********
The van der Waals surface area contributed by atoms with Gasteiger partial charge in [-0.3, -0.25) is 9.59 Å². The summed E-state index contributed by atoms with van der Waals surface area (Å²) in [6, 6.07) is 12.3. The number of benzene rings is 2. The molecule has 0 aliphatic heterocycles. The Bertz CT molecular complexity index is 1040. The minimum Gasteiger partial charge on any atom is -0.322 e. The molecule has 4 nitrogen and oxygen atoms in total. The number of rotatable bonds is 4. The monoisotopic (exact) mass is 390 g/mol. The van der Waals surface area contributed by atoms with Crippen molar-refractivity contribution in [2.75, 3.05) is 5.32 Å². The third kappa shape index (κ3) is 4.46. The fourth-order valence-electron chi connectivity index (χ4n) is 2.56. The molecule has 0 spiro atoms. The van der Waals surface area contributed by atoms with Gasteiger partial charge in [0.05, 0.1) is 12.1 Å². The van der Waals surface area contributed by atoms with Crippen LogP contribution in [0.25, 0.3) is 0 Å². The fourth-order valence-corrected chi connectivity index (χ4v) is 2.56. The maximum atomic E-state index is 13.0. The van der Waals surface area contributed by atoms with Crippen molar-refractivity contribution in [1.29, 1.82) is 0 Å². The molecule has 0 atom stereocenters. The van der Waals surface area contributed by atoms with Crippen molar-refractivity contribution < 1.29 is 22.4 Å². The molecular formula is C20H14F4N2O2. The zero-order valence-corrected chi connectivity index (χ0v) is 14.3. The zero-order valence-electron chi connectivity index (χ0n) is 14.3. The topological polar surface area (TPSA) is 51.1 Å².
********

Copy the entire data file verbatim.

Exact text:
The van der Waals surface area contributed by atoms with Gasteiger partial charge in [-0.3, -0.25) is 9.59 Å². The summed E-state index contributed by atoms with van der Waals surface area (Å²) in [6, 6.07) is 12.3. The number of benzene rings is 2. The molecule has 0 aliphatic heterocycles. The Bertz CT molecular complexity index is 1040. The minimum Gasteiger partial charge on any atom is -0.322 e. The molecule has 4 nitrogen and oxygen atoms in total. The number of rotatable bonds is 4. The monoisotopic (exact) mass is 390 g/mol. The van der Waals surface area contributed by atoms with Crippen molar-refractivity contribution in [2.75, 3.05) is 5.32 Å². The third kappa shape index (κ3) is 4.46. The fourth-order valence-electron chi connectivity index (χ4n) is 2.56. The molecule has 0 spiro atoms. The van der Waals surface area contributed by atoms with Gasteiger partial charge in [0.05, 0.1) is 12.1 Å². The van der Waals surface area contributed by atoms with Crippen LogP contribution in [0.25, 0.3) is 0 Å². The fourth-order valence-corrected chi connectivity index (χ4v) is 2.56. The maximum atomic E-state index is 13.0. The van der Waals surface area contributed by atoms with Crippen molar-refractivity contribution in [1.29, 1.82) is 0 Å². The molecule has 0 atom stereocenters. The van der Waals surface area contributed by atoms with Crippen molar-refractivity contribution < 1.29 is 22.4 Å². The molecular formula is C20H14F4N2O2. The zero-order valence-corrected chi connectivity index (χ0v) is 14.3. The zero-order valence-electron chi connectivity index (χ0n) is 14.3. The topological polar surface area (TPSA) is 51.1 Å².